Wednesday, October 26, 2011

Twitter - Do not be Afraid of the Little Blue Bird

In keeping with our theme of "fear" leading up to Halloween, I decided to write about my fear of Twitter. Well, maybe not exactly my fear. More of my "oh, my gosh, what am I supposed to do" reaction to the social site when I first joined.

I was reminded of that at a writers' workshop I attended this past weekend in Pittsburg, Texas. Yes, Pennsylvania, there is another Pittsburgh and we do spell it differently. Pittsburg is the home of the Northeast Texas Writer's Organization (NETWO) and they do a terrific conference every spring, as well as these periodic day-long workshops. There are a lot of writers in the area, and many others make the 100-mile trek from the Dallas Metroplex to attend the workshops, so there can be up to 50 attendees. Which is pretty good for a rural area with towns of less than 4,000 people in a 50-mile radius.

At this last workshop, of those nearly 50 folks, there were only three of us who used Twitter. One of the presenters, Rusty Shelton @rustyshelton, said he was accustomed to speaking to writers who are not Twitter savvy. That was quite tactful of him to avoid saying that writers of a certain age are probably not drawn to this little blue bird. And that is true. Of the attendees there, most were over 50, and one woman flat-out declared that she would not be on Twitter no matter what Rusty said.

For those just starting out, Twitter can be a little scary. There are days that I am still overwhelmed by the number of tweets that pop up in even just a few minutes. And unless you know how to interact with people and how to use the hashtags and mentions, it can end up just being a stream of tweets on your page.

Rusty Shelton from Shelton Interactive, a digital marketing agency, said that next to a blog, Twitter is the most important tool for a writer to gain exposure on the web. He likened Twitter to a cocktail party, where people mingle and talk about current events and other things of interest. It is not a place where you would go up to a group of folks and say, "Hi, I'm Maryann Miller, and I just wrote this terrific book."

Well, maybe you would, but people would run from you. However, if you just go up and join in the conversation, someone may find you interesting enough to ask what you do.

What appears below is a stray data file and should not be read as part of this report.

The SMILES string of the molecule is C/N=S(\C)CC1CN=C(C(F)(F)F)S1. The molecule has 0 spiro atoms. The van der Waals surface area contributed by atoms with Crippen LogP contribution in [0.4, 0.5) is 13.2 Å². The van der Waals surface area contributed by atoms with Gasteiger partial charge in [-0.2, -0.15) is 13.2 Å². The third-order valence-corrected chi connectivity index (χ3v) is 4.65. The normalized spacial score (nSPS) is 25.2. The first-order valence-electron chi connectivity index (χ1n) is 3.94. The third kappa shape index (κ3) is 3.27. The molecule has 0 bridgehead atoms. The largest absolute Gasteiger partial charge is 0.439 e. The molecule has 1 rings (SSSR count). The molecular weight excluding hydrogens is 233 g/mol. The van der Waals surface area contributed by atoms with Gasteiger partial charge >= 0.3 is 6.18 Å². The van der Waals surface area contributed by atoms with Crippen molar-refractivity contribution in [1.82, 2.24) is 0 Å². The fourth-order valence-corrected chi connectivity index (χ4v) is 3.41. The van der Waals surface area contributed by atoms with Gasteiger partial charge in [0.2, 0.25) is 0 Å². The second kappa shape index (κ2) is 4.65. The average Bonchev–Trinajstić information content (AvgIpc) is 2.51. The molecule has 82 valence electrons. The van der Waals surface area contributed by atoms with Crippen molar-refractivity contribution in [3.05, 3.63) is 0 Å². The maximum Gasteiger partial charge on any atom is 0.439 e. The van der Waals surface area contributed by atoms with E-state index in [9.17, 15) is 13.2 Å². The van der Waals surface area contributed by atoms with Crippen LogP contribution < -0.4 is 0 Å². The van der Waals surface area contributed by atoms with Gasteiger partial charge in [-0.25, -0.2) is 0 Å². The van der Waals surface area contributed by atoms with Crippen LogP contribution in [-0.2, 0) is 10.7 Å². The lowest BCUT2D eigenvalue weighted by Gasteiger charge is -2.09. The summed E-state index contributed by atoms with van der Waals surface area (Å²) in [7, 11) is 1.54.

Another fear of Twitter, and other social sites, is that they can be a great time-suck, but we can manage that if we stay focused and only spend as much time on them that fits for our schedules. Mystery author, Elizabeth Spann Craig, has a lot of good tips on how to balance the writing with social media, and I suggest you check out her blog, Mystery Writing is Murder.

After listening to Rusty, I am feeling more comfortable with Twitter and have decided that it can actually be fun. And Rusty did say that what we are doing in terms of online promoting should be fun, not drudgery, and what we find more drudgery than fun should be dropped.

Another tip Rusty shared was to be careful of what you post on Twitter. Later that day I saw this Non Sequitur cartoon in the newspaper. People are gathered at a new grave site and the headstone reads: "I think it's her butt that makes the pants look fat! LOL" The widow says, "Well, not his very last words. His last words on Twitter." 
Maryann Miller is an author and freelance editor. Her latest book is Open Season, which has gotten nice reviews from Library Journal and Publisher's Weekly. One Small Victory, is a top seller in the mystery bestseller list at the Amazon Kindle store. Visit her Web site for information about her books and her editing services. If you have a good book, she can help you make it better. She will stop playing with her horse and work, honest.

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  1. Good advice. I highly recommend using one of the programs (I use TweetDeck) that lets you filter your incoming tweets based on who you actually want to follow. I can create columns for family, for cooking, for fellow writers, etc. and then I pretty much ignore the main feed, which is overwhelming.

    I haven't used the actual Twitter website interface at all. It might be better than it was, but I can see how it would scare people away.

    Terry's Place
    Romance with a Twist--of Mystery

  2. Twitter is actually my favorite "social networking site." I put that in quotes because I don't like to use it for social interaction. It wasn't designed as a chat site, but as a microblogging site. (Or as I like to call it "Speed blogging" which is what makes it more interactive.)

    A great way to get started with Twitter is to not post a lot, but follow interesting people or organizations. Use it as a "news" feed. My favorite Tweeps are Steve Martin and the Associated Press, as well as the above mentions Elizabeth Spann Craig.

  3. Oops, I got interrupted and sent the comment before I was done....

    After you read for a while, and get used to how it works, you can then decide how YOU fit in.